Dan Moret wants to be the local hero at UFC Minneapolis
On January 1, 2018, Dan Moret was exactly where he wanted to be.
Carrying a 13-3 record across various reputable promotions, he earned a shiny new UFC contract – his big break after more than a decade at the grindstone. But, as so often happens in the fight game, things abruptly took a turn for the worst. A hospital-pass, short-notice debut against Gilbert Burns in April of that year resulted in a second-round TKO loss. Then, in March of this year, he dropped a unanimous decision to the lower-ranked Alex White.
The old adage, “you’re either winning or your learning” is clichéd, certainly – but still holds weight. And for Moret, his 0-2 record, and the opponents he faced are affirmations of his journey to date.
“I’ve learned that I belong here,” he told John Hyon Ko of The Body Lock. “I had tough fights and I lost both of those. One was a short notice fight against a top 20 guy in the world. I lost that fight but I had my moments and I felt like the first round was close.”
“And then the last fight went to decision was like kind of a coin flip. I definitely won the first round. The second and third were very close and those were guys that had eight or ten fights in the UFC and these were my first and second.”
Moret’s sense of urgency is palpable, and an extended period away following the loss to White was simply not an option.
“I’m 32-years-old, I ain’t got time to be taken off and puttzin’ around. I’ve had long breaks in the past and different stuff like that, but it took me a long time to get here. I don’t do cheat meals and all this stuff, or go out and party and all those things that get me out of shape and take me out of the rotation of you know being able and ready to fight.”
“I told them right after, I can fight next week if you need a guy. I’ll go anywhere and everywhere in the world and I’ll fight whoever on the roster, I don’t care.”
Moret got his wish, and more. On June 29, the Minnesota native will ride home to face Jared ‘Flash’ Gordon at Minneapolis’ Target Centre. The event and its significance read like a Hollywood script. The fighter, down on his luck, returns to his battleground (Moret went 2-0 at the Target Centre as an amateur), for a fight to define his career. Indeed, for “The Hitman,” he’s not just doing it for himself, but for the tribe.
“It’s the dream come true,” he smiles. “To be able to do it back in my home state and in front of all the family and friends all the fans there the people that have supported me since the beginning you know it’s a real honor.”
“I do this for myself obviously and what it means to me but I do it for my family and I do it for my friends. For them to all be there and to be close enough to enjoy it and kind of be in that moment together is a real big thing for me.”
Home-court advantage aside, the challenge before Moret is a very real one. Gordon is formerly a champion at lightweight and featherweight with Duelo De Giagantes and Cage Fury respectively, and earned his UFC spot through Dana White’s ‘Lookin’ For a Fight’ YouTube series in 2017. Also on a two-fight losing skid, Gordon is a pure pugilist in life and the cage and will fight as if his career depends on it. All things considered, Moret believes the contest won’t disappoint and to the victor, will go the spoils.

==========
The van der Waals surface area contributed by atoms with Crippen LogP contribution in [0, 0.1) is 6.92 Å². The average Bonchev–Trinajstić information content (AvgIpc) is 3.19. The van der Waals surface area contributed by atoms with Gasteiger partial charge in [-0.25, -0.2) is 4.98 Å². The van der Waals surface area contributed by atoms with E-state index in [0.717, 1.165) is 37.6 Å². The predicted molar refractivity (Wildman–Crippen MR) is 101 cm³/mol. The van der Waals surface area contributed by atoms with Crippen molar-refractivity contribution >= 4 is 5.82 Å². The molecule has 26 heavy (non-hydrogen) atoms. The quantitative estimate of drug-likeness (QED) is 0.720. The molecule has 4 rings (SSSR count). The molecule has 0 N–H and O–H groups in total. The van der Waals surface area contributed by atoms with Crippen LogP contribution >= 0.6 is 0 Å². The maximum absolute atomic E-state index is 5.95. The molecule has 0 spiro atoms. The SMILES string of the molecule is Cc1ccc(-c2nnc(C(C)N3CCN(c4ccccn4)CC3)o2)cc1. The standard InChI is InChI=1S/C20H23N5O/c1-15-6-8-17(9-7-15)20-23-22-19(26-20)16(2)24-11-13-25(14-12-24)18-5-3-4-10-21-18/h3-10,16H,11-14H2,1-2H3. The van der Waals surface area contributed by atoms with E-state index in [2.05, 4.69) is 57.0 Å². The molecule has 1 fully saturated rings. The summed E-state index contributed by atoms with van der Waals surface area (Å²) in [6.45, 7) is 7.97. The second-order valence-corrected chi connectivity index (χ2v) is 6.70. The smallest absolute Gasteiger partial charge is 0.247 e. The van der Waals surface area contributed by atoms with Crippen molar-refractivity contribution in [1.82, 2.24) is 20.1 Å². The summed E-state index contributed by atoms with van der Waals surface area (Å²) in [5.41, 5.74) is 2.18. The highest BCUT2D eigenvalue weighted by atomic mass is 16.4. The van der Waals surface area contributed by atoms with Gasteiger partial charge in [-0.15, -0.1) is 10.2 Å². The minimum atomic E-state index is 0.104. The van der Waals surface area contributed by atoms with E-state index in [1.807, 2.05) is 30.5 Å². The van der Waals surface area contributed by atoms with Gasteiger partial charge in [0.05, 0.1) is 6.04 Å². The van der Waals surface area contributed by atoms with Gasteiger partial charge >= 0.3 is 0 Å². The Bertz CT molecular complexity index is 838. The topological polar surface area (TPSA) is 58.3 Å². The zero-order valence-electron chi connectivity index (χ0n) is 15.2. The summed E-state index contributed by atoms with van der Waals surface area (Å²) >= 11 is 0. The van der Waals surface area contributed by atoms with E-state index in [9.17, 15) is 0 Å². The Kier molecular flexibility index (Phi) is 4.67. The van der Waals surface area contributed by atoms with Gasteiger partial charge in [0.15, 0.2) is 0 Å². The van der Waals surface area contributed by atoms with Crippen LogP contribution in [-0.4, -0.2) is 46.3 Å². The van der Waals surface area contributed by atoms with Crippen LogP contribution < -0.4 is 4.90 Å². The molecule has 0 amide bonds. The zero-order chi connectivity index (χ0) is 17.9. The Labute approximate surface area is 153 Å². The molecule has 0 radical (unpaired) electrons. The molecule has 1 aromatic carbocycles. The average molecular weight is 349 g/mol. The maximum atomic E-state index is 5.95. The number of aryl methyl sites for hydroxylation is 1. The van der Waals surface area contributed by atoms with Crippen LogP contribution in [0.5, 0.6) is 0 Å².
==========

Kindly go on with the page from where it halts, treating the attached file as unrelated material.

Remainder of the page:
“Both of us obviously need a win. So we’re in a spot where we’re going to bring it. I know the guy is not going to take one step back. He’s gonna come forward the entire time and go for a finish. So it’s a great chance for us to put on a real big show. Only one of us is going to win, but we’re gonna put on a great fight and entertain the fans and the high ups of the UFC.”
Preparing for Battle
There’s no doubt Moret is motivated for his return – his Instagram tells us that much. Last week’s expansive shot over the Arizona scrubland is accompanied by a Jim Rohm quote:
“Are all of the disciplines I’m engaged in taking me where I want to go?”
The question is rhetorical, but the answer is yes; Moret gets his disciplines at Phoenix’s MMA Lab, under the guidance of legendary coach, John Crouch. But this time he’s not taking any chances and has bolstered his fight night team with another of the game’s best minds.
“Greg Nelson, who’s coached three UFC world champions and multiple guys in the UFC, is a great coach and has been around the world. So he influenced me a ton and he’s always been there for me. He’ll actually be in my corner there in Minneapolis which I’m super excited about. You know it’s an honor for me to have him there.”
You get the sense that Moret has had something of a raw deal over the last two years. But now, dare we say it… things seem to be aligning. The urgency to get back in the cage seems to be for the right reasons, compared to his eagerness to debut. With world-class coaching, self-belief and hometown pride; his course could adjust. And on facing ‘Flash’ Gordon? Give the fans what they want, says Moret. They will be entertained.
“It’s just a great style matchup I think. I don’t think there’s a chance for this to be a boring fight. We’re both going to come in and just bring it you know and that’s the way I’m trained. I’m sure he’s doing the same.”
Rhodri Morgan is a combat sports writer based out of London, England. When not covering MMA, he can be found roaming the halls of a south London Wholefoods, finding a dog to befriend and rolling in the doomed pursuit of the perfect kimura.